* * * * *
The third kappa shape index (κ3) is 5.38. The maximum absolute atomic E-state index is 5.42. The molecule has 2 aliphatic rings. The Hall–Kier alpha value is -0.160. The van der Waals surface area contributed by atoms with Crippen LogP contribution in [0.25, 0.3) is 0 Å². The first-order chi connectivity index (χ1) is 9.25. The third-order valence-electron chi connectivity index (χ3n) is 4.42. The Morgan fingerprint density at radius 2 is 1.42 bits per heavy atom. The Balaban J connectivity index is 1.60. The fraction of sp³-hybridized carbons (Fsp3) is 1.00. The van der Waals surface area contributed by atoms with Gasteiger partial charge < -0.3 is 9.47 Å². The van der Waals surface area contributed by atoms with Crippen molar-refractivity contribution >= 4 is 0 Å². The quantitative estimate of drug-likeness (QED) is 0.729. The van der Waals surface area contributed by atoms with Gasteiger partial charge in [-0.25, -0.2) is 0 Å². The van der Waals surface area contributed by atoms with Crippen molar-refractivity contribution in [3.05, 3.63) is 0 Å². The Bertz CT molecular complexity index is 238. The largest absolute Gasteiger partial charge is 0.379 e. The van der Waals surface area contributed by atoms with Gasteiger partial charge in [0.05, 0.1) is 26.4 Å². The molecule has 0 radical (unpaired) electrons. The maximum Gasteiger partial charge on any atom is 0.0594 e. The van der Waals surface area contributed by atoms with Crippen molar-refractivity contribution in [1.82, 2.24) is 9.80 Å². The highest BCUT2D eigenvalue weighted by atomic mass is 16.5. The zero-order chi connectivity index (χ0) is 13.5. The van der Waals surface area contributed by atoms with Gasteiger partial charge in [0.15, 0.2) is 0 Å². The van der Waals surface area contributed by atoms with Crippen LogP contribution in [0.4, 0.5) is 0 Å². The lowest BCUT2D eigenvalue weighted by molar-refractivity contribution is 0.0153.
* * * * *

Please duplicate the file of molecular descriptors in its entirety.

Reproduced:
The third kappa shape index (κ3) is 5.38. The maximum absolute atomic E-state index is 5.42. The molecule has 2 aliphatic rings. The Hall–Kier alpha value is -0.160. The van der Waals surface area contributed by atoms with Crippen LogP contribution in [0.25, 0.3) is 0 Å². The first-order chi connectivity index (χ1) is 9.25. The third-order valence-electron chi connectivity index (χ3n) is 4.42. The Morgan fingerprint density at radius 2 is 1.42 bits per heavy atom. The Balaban J connectivity index is 1.60. The fraction of sp³-hybridized carbons (Fsp3) is 1.00. The van der Waals surface area contributed by atoms with Gasteiger partial charge < -0.3 is 9.47 Å². The van der Waals surface area contributed by atoms with Crippen molar-refractivity contribution >= 4 is 0 Å². The quantitative estimate of drug-likeness (QED) is 0.729. The van der Waals surface area contributed by atoms with Gasteiger partial charge in [-0.25, -0.2) is 0 Å². The van der Waals surface area contributed by atoms with Crippen molar-refractivity contribution in [3.05, 3.63) is 0 Å². The Bertz CT molecular complexity index is 238. The largest absolute Gasteiger partial charge is 0.379 e. The van der Waals surface area contributed by atoms with Gasteiger partial charge in [0.05, 0.1) is 26.4 Å². The molecule has 0 radical (unpaired) electrons. The maximum Gasteiger partial charge on any atom is 0.0594 e. The van der Waals surface area contributed by atoms with Crippen molar-refractivity contribution in [1.82, 2.24) is 9.80 Å². The highest BCUT2D eigenvalue weighted by atomic mass is 16.5. The zero-order chi connectivity index (χ0) is 13.5. The van der Waals surface area contributed by atoms with Gasteiger partial charge in [0.15, 0.2) is 0 Å². The van der Waals surface area contributed by atoms with Crippen LogP contribution in [0.4, 0.5) is 0 Å². The lowest BCUT2D eigenvalue weighted by molar-refractivity contribution is 0.0153.